Browser caching explained

Caches are everywhere -- on your motherboard, on your processor, on your hard drive -- but unless you're an avid reader of manuals and online help files you might not be sure what they are.

A cache (usually pronounced "cash") is an intermediate storage area designed for speed of access. We humans "cache" things too, in a sense. Take office stationery, for example. There's probably a stationery cupboard somewhere in your building, which, if it's well maintained, contains all the pens, envelopes and toner cartridges you are ever likely to need. But you don't walk down the hall every time you need an envelope. To save time, you keep a small supply of the items you use most frequently in your desk drawer. That drawer is your cache.

For a Web browser, the stationery cupboard might be a Web server several 1000 kilometres away across a slow modem link. The desk drawer is a folder on your hard drive which stores copies of the pages you visit most often.

Browsers manage their caches more or less automatically, so there's often no need to intervene. But if you are looking for top performance, you might want to make a few adjustments:

1. Adjust the cache size. The efficiency of your browser's cache depends largely on its size. Obviously, the more files that are stored on your hard drive, the less often your browser will have to fetch pages from Web servers. If you plan to browse offline (that is, while not connected to the Net), a large cache is an obvious advantage, since the page you want to view is more likely to have been cached.

To improve performance, try increasing the cache size. If you are using Internet Explorer 4.x, you can do this by choosing View-Internet Options and selecting the General tab. Then click the Settings button in the Temporary Internet Files section of the dialogue box. Drag the Amount of disk space to use slider to the right to increase the cache size. You can make it as large as you like -- the only limiting factor is the amount of disk space available. In Communicator 4.x, choose Edit-Preferences and, in the Category panel, double-click Advanced. With the Advanced branch expanded, the cache setting will be visible: click it once to view your cache settings. Netscape's default cache size is 7680KB (7.5MB), but you can expand or shrink it by typing a new figure in the Disk Cache field. When the cache size reaches the limit you have defined, the oldest files will be deleted and replaced by new items.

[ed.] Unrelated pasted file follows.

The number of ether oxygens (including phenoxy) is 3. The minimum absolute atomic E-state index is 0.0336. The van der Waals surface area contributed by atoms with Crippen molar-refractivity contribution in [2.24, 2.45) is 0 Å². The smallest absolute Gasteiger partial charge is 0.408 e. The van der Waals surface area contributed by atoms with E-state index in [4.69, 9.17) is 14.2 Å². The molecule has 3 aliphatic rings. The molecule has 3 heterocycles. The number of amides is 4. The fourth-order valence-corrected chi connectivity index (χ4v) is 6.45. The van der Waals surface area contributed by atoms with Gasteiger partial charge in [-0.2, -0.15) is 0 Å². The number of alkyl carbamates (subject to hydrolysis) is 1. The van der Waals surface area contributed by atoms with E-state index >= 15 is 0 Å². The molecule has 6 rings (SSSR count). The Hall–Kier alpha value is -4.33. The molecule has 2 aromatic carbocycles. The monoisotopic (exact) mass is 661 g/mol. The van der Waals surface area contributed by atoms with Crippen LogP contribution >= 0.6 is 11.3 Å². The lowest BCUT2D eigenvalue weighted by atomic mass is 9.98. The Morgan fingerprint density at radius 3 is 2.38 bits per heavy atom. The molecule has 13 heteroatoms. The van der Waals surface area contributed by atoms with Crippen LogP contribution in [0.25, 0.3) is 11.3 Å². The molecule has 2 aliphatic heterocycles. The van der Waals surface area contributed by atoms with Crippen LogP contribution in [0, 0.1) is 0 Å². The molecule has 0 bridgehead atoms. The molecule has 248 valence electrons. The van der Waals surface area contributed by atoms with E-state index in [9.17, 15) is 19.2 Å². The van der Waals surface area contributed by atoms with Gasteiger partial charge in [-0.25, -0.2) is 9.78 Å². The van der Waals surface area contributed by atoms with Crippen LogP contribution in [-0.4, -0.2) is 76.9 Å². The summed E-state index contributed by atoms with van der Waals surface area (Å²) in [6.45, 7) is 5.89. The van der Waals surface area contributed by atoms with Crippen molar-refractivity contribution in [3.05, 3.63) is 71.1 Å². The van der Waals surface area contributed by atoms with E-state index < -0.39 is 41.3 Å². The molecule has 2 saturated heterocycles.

2. Modify caching behaviour. As we've said, once your browser has saved an HTML page to its cache, the file can be retrieved instantly because there's no need for your browser to access the Web server. But what happens if the file on the server changes? You will be left with an outdated version of the file. Fortunately, both IE 4 and Communicator allow you to work around this problem. IE 4's Settings dialogue box lets you choose how often the browser "refreshes" its cache. The last option, Never, is rarely a good choice: select Never and IE 4 will never look for a more recent version of a file. The first option, Every visit to the page, may be the right choice if you habitually view pages that change frequently. Bear in mind, though, that with such frequent checking, you will lose much of the performance benefit of caching. The second option, Every time you start Internet Explorer, is usually the best compromise. The same options (worded slightly differently) are available in Navigator's Preferences dialogue box.

3. Clear the cache. From time to time, you may need to recover a significant amount of disk space to make room for a new application. Or you may have been viewing confidential Web pages that you don't want others to see. In both cases, the solution is to empty the cache. In Internet Explorer, choose View-Internet Options and, on the General tab, click Delete files. To empty the cache, click OK when prompted. In Communicator, choose Edit-Preferences, double-click Advanced and then highlight the Cache option. Click the Clear Disk Cache button and hit OK when prompted.

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Neville Clarkson

PC World
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